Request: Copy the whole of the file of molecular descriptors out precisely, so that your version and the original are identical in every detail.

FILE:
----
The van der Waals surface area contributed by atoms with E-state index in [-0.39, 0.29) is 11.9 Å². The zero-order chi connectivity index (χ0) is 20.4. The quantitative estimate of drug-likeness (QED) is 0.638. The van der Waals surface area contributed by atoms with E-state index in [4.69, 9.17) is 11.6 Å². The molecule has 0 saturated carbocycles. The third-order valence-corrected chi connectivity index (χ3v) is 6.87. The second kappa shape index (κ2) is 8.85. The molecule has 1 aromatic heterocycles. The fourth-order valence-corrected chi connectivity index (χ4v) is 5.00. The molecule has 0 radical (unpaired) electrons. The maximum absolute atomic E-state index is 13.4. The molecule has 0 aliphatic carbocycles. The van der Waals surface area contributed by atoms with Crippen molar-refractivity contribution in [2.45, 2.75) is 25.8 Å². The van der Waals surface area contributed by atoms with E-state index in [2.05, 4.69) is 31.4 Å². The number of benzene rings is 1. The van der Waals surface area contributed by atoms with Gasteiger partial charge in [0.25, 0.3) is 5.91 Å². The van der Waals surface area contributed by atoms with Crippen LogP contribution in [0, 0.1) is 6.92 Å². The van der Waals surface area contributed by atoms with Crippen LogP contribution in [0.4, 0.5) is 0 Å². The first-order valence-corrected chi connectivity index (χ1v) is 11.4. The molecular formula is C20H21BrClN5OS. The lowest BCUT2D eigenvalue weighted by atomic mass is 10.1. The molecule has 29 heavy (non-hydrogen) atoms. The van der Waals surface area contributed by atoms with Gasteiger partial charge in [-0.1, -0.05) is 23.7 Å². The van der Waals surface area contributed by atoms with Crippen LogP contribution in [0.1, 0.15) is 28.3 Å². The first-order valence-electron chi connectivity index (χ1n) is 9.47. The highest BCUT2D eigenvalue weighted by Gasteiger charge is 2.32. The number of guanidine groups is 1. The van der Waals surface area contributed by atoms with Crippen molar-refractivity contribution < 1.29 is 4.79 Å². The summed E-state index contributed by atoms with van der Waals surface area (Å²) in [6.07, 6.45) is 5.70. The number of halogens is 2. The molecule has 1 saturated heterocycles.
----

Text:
The van der Waals surface area contributed by atoms with E-state index in [-0.39, 0.29) is 11.9 Å². The zero-order chi connectivity index (χ0) is 20.4. The quantitative estimate of drug-likeness (QED) is 0.638. The van der Waals surface area contributed by atoms with E-state index in [4.69, 9.17) is 11.6 Å². The molecule has 0 saturated carbocycles. The third-order valence-corrected chi connectivity index (χ3v) is 6.87. The second kappa shape index (κ2) is 8.85. The molecule has 1 aromatic heterocycles. The fourth-order valence-corrected chi connectivity index (χ4v) is 5.00. The molecule has 0 radical (unpaired) electrons. The maximum absolute atomic E-state index is 13.4. The molecule has 0 aliphatic carbocycles. The van der Waals surface area contributed by atoms with Crippen molar-refractivity contribution in [2.45, 2.75) is 25.8 Å². The van der Waals surface area contributed by atoms with E-state index in [2.05, 4.69) is 31.4 Å². The number of benzene rings is 1. The van der Waals surface area contributed by atoms with Gasteiger partial charge in [0.25, 0.3) is 5.91 Å². The van der Waals surface area contributed by atoms with Crippen LogP contribution in [0, 0.1) is 6.92 Å². The van der Waals surface area contributed by atoms with Crippen LogP contribution in [0.4, 0.5) is 0 Å². The first-order valence-corrected chi connectivity index (χ1v) is 11.4. The molecular formula is C20H21BrClN5OS. The lowest BCUT2D eigenvalue weighted by atomic mass is 10.1. The molecule has 29 heavy (non-hydrogen) atoms. The van der Waals surface area contributed by atoms with Gasteiger partial charge in [-0.1, -0.05) is 23.7 Å². The van der Waals surface area contributed by atoms with Crippen LogP contribution in [0.1, 0.15) is 28.3 Å². The first-order valence-electron chi connectivity index (χ1n) is 9.47. The highest BCUT2D eigenvalue weighted by Gasteiger charge is 2.32. The number of guanidine groups is 1. The van der Waals surface area contributed by atoms with Crippen molar-refractivity contribution < 1.29 is 4.79 Å². The summed E-state index contributed by atoms with van der Waals surface area (Å²) in [6.07, 6.45) is 5.70. The number of halogens is 2. The molecule has 1 saturated heterocycles.